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The Padres’ season depends on Pierce Johnson

And the rest of the bullpen. And the offense. And Fernando Tatís Jr. mostly. But hey, Johnson might throw important innings!

San Francisco Giants v San Diego Padres Photo by Denis Poroy/Getty Images

At the time of writing, it’s not certain that Mike Clevinger will be ready for the NLDS, and if he is, the Padres probably won’t be able to use him twice as is the usual workload for aces in five-game rounds. San Diego will also be without Dinelson Lamet which is an even bigger blow as Lamet put up vastly superior numbers to the Padres’ marquee deadline acquisition.

What this means is that San Diego will need to go deeper into their bullpen. The back of the bullpen was already going to be more of a factor considering there are no off-days, and losing the number one starter exacerbates the issue.

Fortunately, San Diego has more than just Drew Pomeranz and Trevor Rosenthal for the high leverage spots. Adrian Morejón has gotten a lot of deserved attention, but Pierce Johnson has often gone overlooked.

Originally drafted by the Cubs, Johnson got most of his big league experience prior to 2020 with a half-season stint in San Francisco in 2018. The results weren’t pretty. Johnson threw 43 23 innings to a 4.51 FIP, striking out just 36 while walking 22 and surrendering five homers. Along the way, Johnson flashed a curveball with 97th percentile spin, but never got those results to translate.

Johnson signed with the Hanshin Tigers of the NPB for 2019 and dominated in relief. In 58 23 innings, Johnson struck out 91 batters and walked just 13. That was a strong enough performance to turn that into a two-year $5 million contract with the Padres and though his numbers are less gaudy, they’re still impressive.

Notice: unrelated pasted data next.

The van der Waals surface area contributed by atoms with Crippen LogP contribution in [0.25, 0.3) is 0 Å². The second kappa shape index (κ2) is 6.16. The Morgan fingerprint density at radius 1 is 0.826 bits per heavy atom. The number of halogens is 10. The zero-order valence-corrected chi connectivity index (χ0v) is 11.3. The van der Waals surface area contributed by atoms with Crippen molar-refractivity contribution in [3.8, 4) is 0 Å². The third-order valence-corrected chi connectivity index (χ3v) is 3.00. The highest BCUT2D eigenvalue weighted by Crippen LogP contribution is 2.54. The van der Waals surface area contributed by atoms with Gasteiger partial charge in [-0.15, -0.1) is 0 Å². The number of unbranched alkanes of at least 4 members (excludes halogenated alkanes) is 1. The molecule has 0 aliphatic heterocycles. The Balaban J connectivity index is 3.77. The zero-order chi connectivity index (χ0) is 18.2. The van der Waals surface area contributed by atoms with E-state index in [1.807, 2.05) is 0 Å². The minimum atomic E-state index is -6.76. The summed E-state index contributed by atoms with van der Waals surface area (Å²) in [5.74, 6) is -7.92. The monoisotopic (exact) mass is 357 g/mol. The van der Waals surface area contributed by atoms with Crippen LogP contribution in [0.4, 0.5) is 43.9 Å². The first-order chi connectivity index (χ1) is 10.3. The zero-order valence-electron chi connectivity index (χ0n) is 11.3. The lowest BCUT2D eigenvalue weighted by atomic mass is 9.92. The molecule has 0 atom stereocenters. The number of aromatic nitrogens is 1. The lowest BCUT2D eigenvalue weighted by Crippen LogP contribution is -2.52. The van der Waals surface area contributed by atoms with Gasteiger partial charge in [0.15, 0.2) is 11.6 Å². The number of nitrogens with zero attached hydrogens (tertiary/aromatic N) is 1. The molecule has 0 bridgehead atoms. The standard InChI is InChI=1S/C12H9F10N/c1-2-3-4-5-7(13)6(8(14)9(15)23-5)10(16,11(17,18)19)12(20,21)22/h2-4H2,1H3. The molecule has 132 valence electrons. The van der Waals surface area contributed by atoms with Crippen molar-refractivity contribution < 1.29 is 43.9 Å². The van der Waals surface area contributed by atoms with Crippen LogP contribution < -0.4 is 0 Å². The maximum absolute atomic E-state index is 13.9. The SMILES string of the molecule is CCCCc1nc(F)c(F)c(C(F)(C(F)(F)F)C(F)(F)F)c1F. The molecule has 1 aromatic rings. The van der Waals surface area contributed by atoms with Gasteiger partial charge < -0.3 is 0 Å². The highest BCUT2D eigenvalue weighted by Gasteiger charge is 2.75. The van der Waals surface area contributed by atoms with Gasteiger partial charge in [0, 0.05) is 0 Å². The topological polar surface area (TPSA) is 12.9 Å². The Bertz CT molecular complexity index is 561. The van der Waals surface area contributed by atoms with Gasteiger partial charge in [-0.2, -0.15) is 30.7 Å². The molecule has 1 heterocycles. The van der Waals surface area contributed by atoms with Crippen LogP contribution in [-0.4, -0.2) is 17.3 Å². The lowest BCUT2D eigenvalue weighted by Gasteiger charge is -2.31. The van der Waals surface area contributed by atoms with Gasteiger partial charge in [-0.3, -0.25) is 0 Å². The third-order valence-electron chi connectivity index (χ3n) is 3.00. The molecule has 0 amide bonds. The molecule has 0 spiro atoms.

Including three appearances in the postseason thus far, Johnson as a Padre has thrown 22 13 innings, struck out 32, walked 10, and given up just two homers. In the regular season, Johnson managed a 3.14 FIP and a 2.70 ERA.

The promise of Johnson was always how much spin he could impart on the ball. When he was right, it was easy to see how he could work out. Like so many others, he simply had trouble throwing strikes and part of that was his reliance on the cutter. Johnson kept his cutter to the glove-side part of the plate but so often missed outside with it.

Now, in some ways, Johnson’s cutter was his best pitch. It induced more swings and misses than his four-seamer or his curveball, and it didn’t get hit as hard as his fastball. The pitch, though, didn’t play to his strengths so when Johnson reworked his repertoire, he cut the pitch out entirely.

He also replaced the four-seamer with a sinker, but the biggest change in approach was how often he used that high-spin curve of his. In 2018, Johnson threw the fastball roughly half the time with an even mix of curves and cutters. In 2020, he moved to a more of a 50/50 split of curves and sinkers with preference to the curve. The whiff rate on the bender nearly doubled (from 25.8 percent to 48.1) and when hitters have made contact, it’s been soft.

A change in repertoire is one way to get ahead, but Johnson didn’t stop there. He also added roughly 3 MPH to his fastball and curve both by shortening his arm action and keeping his back leg bent.

Again, San Diego needs to squeeze every clean inning they can out of the staff if the Padres are to beat the Dodgers. Johnson likely won’t be closing out games, but games can also be lost in the middle innings. With how important pitching depth will be in this series and beyond, having another dependable arm that can take the ball is a huge plus.

Kenny Kelly is the managing editor of Beyond the Box Score.